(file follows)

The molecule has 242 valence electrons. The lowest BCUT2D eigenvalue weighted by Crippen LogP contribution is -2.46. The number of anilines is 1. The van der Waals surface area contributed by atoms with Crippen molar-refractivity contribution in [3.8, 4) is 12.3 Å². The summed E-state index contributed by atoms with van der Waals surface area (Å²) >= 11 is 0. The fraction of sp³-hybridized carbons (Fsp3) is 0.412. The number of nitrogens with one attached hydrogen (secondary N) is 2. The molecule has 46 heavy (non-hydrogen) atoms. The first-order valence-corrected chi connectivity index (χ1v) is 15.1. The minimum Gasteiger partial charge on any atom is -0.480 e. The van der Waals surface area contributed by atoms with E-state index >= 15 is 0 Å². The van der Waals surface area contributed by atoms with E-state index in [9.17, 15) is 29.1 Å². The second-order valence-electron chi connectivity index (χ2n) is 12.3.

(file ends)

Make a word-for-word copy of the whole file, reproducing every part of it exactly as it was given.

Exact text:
The molecule has 242 valence electrons. The lowest BCUT2D eigenvalue weighted by Crippen LogP contribution is -2.46. The number of anilines is 1. The van der Waals surface area contributed by atoms with Crippen molar-refractivity contribution in [3.8, 4) is 12.3 Å². The summed E-state index contributed by atoms with van der Waals surface area (Å²) >= 11 is 0. The fraction of sp³-hybridized carbons (Fsp3) is 0.412. The number of nitrogens with one attached hydrogen (secondary N) is 2. The molecule has 46 heavy (non-hydrogen) atoms. The first-order valence-corrected chi connectivity index (χ1v) is 15.1. The minimum Gasteiger partial charge on any atom is -0.480 e. The van der Waals surface area contributed by atoms with E-state index >= 15 is 0 Å². The van der Waals surface area contributed by atoms with E-state index in [9.17, 15) is 29.1 Å². The second-order valence-electron chi connectivity index (χ2n) is 12.3.